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Is there a way in which a woman wouldn't have to wait 5 days after the start of menses, starting the count of 7 days earlier in order to go to mikva?... I would like to hear a clear answer for a Jewish woman according to scriptural and rabbinical laws and customs. How early can a woman go to mikvah after period?

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    Are you asking about Biblical law in particular as opposed to rabbinic law? – mevaqesh Jul 1 '16 at 21:18
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    Was the bleeding Niddah blood or Ziva blood? Or are you unsure? – Double AA Jul 1 '16 at 21:20
  • @user12882 Perhaps edit that into the question. – mevaqesh Jul 1 '16 at 21:21
  • its niddah blood – user12882 Jul 1 '16 at 21:30
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    No, "Niddah" in this context is a technical term referring to specific kinds of bleeding. It doesn't just mean period. What you usually hear referred to as "Niddah" is a loose usage of the terminology, often including Ziva blood. I'm asking you using precise technical legal jargon as such is necessary to give you an accurate answer. – Double AA Jul 1 '16 at 22:04
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It is important to make some clarification.

  • What are the "five days"?

    This requirement is based on the eventuality that the woman was clean (allowed to marital relationship) and has an intercourse immediately before the bleading. So, she is "Poletet Shichvat Zera", leaking male semen (this semen is still not putrefied, so theoretically able to fecund). The time needed to evacuate this semen do not exceed 72h, but the Minhag in many communities (as the OP mentionned) is to wait 5 days. After this time, the woman is allowed to count 7 days. _The explanation is that a semen leakage broke the count of 7 days and the woman need to count again from 1. The source of this Halacha is in Gemara, see here the Bet Yosef 196 paragraph 11 (יא) for a summary of Gemara.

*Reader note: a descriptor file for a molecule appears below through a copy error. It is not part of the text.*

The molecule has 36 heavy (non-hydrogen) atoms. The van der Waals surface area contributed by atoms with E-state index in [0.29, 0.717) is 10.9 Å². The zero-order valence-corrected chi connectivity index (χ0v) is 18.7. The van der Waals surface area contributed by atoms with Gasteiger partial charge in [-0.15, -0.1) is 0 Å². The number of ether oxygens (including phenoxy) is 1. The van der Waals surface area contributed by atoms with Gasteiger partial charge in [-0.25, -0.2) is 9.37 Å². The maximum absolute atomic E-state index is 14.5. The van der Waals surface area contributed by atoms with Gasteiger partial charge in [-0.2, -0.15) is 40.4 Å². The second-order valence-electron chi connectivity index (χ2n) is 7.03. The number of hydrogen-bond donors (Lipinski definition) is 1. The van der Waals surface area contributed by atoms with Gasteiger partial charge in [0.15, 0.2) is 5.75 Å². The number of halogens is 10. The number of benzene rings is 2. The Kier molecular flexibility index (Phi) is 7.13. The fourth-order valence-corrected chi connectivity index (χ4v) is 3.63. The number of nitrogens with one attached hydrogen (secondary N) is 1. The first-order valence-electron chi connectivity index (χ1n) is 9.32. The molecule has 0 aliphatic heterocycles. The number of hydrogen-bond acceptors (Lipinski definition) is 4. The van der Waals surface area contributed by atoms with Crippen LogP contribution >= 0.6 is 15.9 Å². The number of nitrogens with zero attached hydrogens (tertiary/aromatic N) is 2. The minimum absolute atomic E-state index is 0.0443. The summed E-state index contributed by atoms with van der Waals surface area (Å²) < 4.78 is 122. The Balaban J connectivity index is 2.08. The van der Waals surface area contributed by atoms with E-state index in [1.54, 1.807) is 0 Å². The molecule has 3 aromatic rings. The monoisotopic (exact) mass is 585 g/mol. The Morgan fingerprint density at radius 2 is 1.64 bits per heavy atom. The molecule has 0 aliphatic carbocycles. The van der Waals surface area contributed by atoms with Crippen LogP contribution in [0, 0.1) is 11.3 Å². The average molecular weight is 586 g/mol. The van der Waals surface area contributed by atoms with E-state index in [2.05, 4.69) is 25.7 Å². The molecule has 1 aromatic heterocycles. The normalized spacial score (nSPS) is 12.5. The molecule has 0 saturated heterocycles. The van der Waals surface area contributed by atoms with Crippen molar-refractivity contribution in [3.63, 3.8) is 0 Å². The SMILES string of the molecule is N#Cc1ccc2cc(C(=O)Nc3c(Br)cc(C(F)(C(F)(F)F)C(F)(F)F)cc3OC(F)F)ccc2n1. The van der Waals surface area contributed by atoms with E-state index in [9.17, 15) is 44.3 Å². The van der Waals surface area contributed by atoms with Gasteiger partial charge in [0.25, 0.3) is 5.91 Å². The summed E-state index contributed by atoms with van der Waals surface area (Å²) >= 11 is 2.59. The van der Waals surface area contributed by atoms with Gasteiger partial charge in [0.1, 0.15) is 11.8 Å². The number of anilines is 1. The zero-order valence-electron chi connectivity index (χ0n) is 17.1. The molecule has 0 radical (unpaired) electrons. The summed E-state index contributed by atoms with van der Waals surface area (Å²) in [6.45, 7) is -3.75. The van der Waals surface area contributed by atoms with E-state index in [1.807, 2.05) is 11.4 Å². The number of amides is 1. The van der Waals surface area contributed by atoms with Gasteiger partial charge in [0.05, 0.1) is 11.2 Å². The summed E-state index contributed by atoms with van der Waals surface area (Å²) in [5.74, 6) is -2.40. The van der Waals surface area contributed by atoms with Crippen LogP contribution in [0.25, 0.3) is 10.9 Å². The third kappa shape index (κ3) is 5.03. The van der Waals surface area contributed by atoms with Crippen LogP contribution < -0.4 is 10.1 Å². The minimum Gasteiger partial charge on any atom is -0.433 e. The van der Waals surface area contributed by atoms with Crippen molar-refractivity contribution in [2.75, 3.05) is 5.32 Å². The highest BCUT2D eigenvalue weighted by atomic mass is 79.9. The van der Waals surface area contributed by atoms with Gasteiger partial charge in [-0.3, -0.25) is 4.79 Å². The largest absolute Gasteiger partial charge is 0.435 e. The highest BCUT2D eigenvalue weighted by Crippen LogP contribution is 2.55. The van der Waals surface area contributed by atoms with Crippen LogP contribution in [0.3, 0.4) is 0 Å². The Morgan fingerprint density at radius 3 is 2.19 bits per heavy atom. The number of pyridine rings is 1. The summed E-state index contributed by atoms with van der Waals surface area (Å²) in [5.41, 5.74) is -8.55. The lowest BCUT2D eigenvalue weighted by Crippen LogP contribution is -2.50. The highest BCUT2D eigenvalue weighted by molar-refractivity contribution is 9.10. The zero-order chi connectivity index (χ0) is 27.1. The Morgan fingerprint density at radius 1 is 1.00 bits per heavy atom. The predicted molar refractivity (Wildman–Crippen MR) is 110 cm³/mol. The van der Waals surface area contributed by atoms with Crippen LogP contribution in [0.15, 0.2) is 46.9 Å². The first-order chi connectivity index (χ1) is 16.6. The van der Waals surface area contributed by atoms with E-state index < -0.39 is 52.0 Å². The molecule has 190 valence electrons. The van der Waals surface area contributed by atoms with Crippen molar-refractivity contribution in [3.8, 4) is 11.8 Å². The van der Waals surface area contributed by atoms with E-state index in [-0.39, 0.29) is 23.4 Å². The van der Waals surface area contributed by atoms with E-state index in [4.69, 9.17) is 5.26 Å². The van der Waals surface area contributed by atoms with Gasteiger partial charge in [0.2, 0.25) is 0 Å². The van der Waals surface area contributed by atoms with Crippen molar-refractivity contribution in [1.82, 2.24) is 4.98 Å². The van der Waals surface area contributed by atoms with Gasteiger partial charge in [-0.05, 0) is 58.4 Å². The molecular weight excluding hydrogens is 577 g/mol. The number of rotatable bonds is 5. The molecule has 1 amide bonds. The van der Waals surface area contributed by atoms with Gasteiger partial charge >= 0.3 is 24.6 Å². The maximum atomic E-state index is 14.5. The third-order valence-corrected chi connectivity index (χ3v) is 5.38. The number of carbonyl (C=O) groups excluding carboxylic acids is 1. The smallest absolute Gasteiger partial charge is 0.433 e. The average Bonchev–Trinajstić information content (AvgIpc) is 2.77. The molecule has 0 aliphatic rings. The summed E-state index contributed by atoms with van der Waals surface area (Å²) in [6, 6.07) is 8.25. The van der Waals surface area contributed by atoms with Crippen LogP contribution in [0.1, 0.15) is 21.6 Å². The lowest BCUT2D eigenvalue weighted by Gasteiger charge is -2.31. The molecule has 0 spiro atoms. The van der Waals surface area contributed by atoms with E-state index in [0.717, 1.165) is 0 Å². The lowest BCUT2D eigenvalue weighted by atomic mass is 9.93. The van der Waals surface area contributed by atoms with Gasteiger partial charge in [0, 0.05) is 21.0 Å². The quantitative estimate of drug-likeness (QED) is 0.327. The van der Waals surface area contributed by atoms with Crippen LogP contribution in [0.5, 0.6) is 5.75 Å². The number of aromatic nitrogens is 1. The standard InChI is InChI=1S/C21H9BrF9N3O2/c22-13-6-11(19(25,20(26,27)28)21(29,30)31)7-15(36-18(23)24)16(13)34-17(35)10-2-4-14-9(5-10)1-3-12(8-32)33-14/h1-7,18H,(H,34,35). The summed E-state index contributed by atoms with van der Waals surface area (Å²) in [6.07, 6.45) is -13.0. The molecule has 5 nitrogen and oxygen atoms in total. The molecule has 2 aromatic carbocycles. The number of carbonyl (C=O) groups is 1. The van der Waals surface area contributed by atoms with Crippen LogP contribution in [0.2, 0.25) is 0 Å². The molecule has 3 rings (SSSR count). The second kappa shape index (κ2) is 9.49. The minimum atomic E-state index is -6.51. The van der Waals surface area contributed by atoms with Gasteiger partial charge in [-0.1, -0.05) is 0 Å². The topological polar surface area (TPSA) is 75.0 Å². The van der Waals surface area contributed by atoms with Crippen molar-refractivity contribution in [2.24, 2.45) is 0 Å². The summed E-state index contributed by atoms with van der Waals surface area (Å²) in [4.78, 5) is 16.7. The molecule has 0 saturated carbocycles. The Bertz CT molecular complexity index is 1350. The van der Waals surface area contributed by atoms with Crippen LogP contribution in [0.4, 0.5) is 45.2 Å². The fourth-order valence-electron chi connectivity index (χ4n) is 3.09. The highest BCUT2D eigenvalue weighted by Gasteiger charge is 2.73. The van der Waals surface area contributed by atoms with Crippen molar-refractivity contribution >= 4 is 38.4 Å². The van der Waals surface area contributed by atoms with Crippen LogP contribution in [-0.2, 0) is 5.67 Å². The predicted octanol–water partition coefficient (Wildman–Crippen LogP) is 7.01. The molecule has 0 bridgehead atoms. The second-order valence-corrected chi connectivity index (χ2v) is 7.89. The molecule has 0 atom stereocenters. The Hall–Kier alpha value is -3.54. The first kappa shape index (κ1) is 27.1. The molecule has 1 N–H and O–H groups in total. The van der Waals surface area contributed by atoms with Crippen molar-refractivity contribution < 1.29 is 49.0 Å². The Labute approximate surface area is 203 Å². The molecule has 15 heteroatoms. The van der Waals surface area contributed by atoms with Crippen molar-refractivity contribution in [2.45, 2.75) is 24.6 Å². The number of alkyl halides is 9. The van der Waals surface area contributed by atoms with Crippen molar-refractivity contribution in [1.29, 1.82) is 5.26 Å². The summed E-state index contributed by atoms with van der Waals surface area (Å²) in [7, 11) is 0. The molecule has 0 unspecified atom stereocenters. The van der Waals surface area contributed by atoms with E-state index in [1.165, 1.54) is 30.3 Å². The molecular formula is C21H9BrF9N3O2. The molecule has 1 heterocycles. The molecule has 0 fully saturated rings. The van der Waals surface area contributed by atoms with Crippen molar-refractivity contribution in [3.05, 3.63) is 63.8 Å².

• How to skip the "five days"

    If a woman was already unclean (and so prohibited for marital relationship), e.g. if she do not go to Mikve after her precious menses. Now occurred a short menstruation of one day, It seems clear from poskim that, directly after the end of the bleeding, she is allowed to make hefsek Tahara and initiate the count. So the "five days" are skipped.

Sources in Halacha books.

See Shulchan Aruch 196, 11, and see in the next page the Pitche Teshuva sk 16. Some Poskim allow even she was clean before the bleeding, when her husband is not in the town (Bach, reported in Shach sk 20), but the Shach (op.cit.) rejected this opinion.

Conclusion

If the woman was not clean (allowed for marital relationship) before the occurrence of menses, and the menstruation was shorter than 5 days, when the bleeding stopped, she is immediately allowed to start to count the 7 days

  • @user12882 I hope that this answer is adapted to your question. It seems that the question is a practical halachic case that you asked from a knowledge point of view, if you need to practice the psak, it is imperative to consult a rabbi and not make something according to simple knowledge. – kouty Jul 2 '16 at 20:06

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